Before I started this trip, I made a promise to myself that if anyone invited me into their home, I’d go, as long as I had the time and money. Little did I know that this promise would carry me to the least likely of places.
“Come visit me.” It was a simple Instagram comment, and it was from one of my old friends from Bible school.
My heart skipped and my chest tightened.
One–because not a ton of people from Bible school kept in touch with me. I mean, one of my roommates was kicked out for having attractions to guys. I had dated one.
Two–because this friend is a bit intimidating.
Her name is Dura. Dura is one of those people that you never have to guess what’s on her mind. She’s super prophetic and strong in her convictions. If you’ve been in charismatic circles, you have an idea of who she is.
Back at Bible school, Dura and I quickly became good friends. She was this fiery personality with black and red hair and challenged authority. We’d go on adventures into Dallas, taking cheesy band photos at any piece of street art we could find. We’d have fun and we were both zealous for Jesus. We created fantastic memories.
All that said, the invitation was scary. What would happen if I went? What would she say? What would she see?
Truth be told, I’m a pro at avoiding being seen. I pivot and show aspects of myself that I know the person will like. Or better yet, I present the version of me that allows me a semblance of control. If I can present myself in such a way that I know what reaction will be created, I can prepare myself. So yes, it’s me, but not all of me. But to bear parts of me that I’m unsure how the person will react? That’s terrifying.
I learned this at a really early age. Like fourth grade. I was at a new school. I didn’t fit it. So I picked the elements that would fit and hid the elements that would ostracize me. Eventually, I won friendships with the popular kids. The pattern continued when an addiction to gay porn emerged in sixth grade. There was no way people could see this. I’d be ostracized. So I’d pivot and show a piece of me that was acceptable. A piece of me that had predictable reactions from others.
All that to be said, to this day, there’s always a piece of me in the shadows, and I don’t know how to turn it off. It’s such a part of how I function that my therapist says I’m the only person that she can’t really see who I truly am.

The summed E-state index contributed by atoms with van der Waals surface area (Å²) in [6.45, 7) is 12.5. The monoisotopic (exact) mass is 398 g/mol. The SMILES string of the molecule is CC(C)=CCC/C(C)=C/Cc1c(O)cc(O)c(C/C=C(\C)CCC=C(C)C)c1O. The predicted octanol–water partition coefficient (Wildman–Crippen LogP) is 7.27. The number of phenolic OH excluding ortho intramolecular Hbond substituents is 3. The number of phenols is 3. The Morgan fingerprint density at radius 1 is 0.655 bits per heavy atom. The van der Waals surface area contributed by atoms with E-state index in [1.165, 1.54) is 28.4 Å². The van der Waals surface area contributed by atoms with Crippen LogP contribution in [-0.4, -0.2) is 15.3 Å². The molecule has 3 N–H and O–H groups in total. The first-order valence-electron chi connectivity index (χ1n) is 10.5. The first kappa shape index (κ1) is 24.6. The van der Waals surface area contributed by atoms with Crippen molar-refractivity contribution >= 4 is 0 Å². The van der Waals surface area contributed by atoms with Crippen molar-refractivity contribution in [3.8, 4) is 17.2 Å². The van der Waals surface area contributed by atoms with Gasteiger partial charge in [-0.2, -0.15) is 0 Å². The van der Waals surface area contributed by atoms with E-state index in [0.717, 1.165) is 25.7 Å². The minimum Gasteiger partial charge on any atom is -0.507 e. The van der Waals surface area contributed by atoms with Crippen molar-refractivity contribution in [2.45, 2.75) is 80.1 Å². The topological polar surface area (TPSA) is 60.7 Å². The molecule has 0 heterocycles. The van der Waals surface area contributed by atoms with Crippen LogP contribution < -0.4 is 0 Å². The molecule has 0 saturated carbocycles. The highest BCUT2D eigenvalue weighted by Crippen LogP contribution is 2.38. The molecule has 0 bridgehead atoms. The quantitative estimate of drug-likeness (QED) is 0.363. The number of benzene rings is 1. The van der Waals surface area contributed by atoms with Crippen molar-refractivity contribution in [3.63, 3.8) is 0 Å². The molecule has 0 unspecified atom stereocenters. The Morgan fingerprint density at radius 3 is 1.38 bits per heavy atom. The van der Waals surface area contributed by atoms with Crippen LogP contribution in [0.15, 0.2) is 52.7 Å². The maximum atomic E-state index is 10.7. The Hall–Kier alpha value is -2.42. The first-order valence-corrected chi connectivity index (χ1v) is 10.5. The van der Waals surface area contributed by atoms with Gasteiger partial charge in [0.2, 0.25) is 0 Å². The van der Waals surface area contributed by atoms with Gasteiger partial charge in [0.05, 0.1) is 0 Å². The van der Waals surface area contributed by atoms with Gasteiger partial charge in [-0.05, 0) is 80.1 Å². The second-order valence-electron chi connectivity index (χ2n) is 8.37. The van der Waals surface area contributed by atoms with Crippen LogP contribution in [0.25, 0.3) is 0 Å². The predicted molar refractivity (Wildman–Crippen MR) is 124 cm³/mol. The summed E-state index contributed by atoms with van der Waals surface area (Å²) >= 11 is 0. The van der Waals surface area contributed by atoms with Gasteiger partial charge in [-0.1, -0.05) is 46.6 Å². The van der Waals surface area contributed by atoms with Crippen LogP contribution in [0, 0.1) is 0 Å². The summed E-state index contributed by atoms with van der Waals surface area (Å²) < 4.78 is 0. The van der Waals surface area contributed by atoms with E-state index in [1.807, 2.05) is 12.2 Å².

You and me both, Mrs. Therapist lady.
The very weapon that defended me was not being used against me.
How does this tie into Dura? Because prophetic types scare me. What if they see that shadow me? What if they see those parts I’m terrified to share?
But I made a promise.
I anxiously scrambled to find last minute tickets to Phoenix (I guess I was headed back to the desert. My favorite…). When I finally found a cheap ticket, it was out of San Jose–a good four-hour drive from Redding. Who would I stay with?
“Brandon! I heard you’re looking for a place to stay near San Jose. My husband and I would love to have you.” The text was from a long time family friend–Emily Lopez.
Little bio of Brandon’s name genealogy–I have two middle names: Darrell Lane. My parents were a little indecisive. And people wonder why it’s so hard for me to land on something. My very name didn’t land!
The two names come from two important men in my parent’s lives at the time of my birth–my grandfather, Darrel, and my godfather, Lane Manuel, Emily’s father. Emily and I go so far back I’ve got pictures of her and I in diapers eating ice cream. But I hadn’t seen her in over a decade. Guess it was time for an overdue reunion.
Although this trip was not planned at all, I am so glad that my travels turned out this way. Emily and her husband Christopher renewed me.
We didn’t do a ton. We ate food, drank cocktails and talk a lot. We had a lot to catch up on!
But what renewed me was not the trendy restaurants or family history. It was who they are.
In spite of not seeing each other for a decade, Emily and her husband poured out hospitality. They made me feel so welcomed and cherished–buying me food, opening up their house, quietly tiptoeing around their apartment so I could sleep, and mailing me my phone charger since I’m a dingus and forgot it.
But they could have done none of this, and I would still be bewildered by them becuase they had something that truly inspired me. Before being spouses or lovers, Emily and Christopher are best friends.
You see it in their shared excitement for food and drinks. You see it in their complete candor and comfort with the other. You see it in how they laugh so easily with the other. You see it in their copious amounts of shared Disney paraphernalia scattered about their house.
There is an ease that they conjure out of you because they are so comfortable with each other. They trust their whole self with the other person. Not just the pretty part. Not just the cool part. Not just the part that they can anticipate reactions to retain control. But they trust the other with the dark part and the silly part. It’s all celebrated and cherished.
And it inspired me.
Being around the two of them made me long for what they had. Friendship before marriage. Acceptance before tolerance. A fun and spirited life that keeps a youthful excitement found in every moment. A genuine joy.
I missed that.
Being around these two had put a burning in my belly, a yearning.
I truly want a marriage with a best friend. One I could be completely myself. One I could laugh with for hours. One I could go to Disney with and laugh like a little kid. One I can trust with my shadow self. It’s always felt elusive, but here it was, displayed before me in reality. I didn’t need to go to Disneyland to experience all those warm fuzzies. I could experience it in these two.